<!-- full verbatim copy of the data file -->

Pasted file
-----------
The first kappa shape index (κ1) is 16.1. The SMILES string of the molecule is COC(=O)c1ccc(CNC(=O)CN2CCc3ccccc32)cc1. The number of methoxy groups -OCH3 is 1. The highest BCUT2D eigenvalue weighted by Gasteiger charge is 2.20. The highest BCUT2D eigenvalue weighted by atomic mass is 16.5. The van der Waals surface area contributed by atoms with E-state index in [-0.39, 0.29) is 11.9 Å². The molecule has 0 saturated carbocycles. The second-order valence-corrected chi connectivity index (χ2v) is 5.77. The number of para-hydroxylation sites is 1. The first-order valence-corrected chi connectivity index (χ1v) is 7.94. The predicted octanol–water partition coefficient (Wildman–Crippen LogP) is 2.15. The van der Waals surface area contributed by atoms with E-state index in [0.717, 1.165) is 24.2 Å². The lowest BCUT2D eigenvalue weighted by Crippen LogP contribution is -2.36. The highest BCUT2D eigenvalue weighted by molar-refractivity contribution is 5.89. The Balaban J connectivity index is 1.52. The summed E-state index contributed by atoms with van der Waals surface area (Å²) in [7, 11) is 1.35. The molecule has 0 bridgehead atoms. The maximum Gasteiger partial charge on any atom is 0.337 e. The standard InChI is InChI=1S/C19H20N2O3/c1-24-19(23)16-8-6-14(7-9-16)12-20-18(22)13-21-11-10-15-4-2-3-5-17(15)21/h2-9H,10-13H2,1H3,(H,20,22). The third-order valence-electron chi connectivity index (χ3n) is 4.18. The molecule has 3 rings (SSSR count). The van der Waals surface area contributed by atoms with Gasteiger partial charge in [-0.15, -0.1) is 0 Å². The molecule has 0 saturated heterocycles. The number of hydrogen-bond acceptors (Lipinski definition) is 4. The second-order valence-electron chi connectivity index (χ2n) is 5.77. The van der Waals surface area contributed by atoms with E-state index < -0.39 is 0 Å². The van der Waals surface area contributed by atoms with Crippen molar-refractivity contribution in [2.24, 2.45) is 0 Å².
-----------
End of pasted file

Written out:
The first kappa shape index (κ1) is 16.1. The SMILES string of the molecule is COC(=O)c1ccc(CNC(=O)CN2CCc3ccccc32)cc1. The number of methoxy groups -OCH3 is 1. The highest BCUT2D eigenvalue weighted by Gasteiger charge is 2.20. The highest BCUT2D eigenvalue weighted by atomic mass is 16.5. The van der Waals surface area contributed by atoms with E-state index in [-0.39, 0.29) is 11.9 Å². The molecule has 0 saturated carbocycles. The second-order valence-corrected chi connectivity index (χ2v) is 5.77. The number of para-hydroxylation sites is 1. The first-order valence-corrected chi connectivity index (χ1v) is 7.94. The predicted octanol–water partition coefficient (Wildman–Crippen LogP) is 2.15. The van der Waals surface area contributed by atoms with E-state index in [0.717, 1.165) is 24.2 Å². The lowest BCUT2D eigenvalue weighted by Crippen LogP contribution is -2.36. The highest BCUT2D eigenvalue weighted by molar-refractivity contribution is 5.89. The Balaban J connectivity index is 1.52. The summed E-state index contributed by atoms with van der Waals surface area (Å²) in [7, 11) is 1.35. The molecule has 0 bridgehead atoms. The maximum Gasteiger partial charge on any atom is 0.337 e. The standard InChI is InChI=1S/C19H20N2O3/c1-24-19(23)16-8-6-14(7-9-16)12-20-18(22)13-21-11-10-15-4-2-3-5-17(15)21/h2-9H,10-13H2,1H3,(H,20,22). The third-order valence-electron chi connectivity index (χ3n) is 4.18. The molecule has 3 rings (SSSR count). The van der Waals surface area contributed by atoms with Gasteiger partial charge in [-0.15, -0.1) is 0 Å². The molecule has 0 saturated heterocycles. The number of hydrogen-bond acceptors (Lipinski definition) is 4. The second-order valence-electron chi connectivity index (χ2n) is 5.77. The van der Waals surface area contributed by atoms with E-state index < -0.39 is 0 Å². The van der Waals surface area contributed by atoms with Crippen molar-refractivity contribution in [2.24, 2.45) is 0 Å².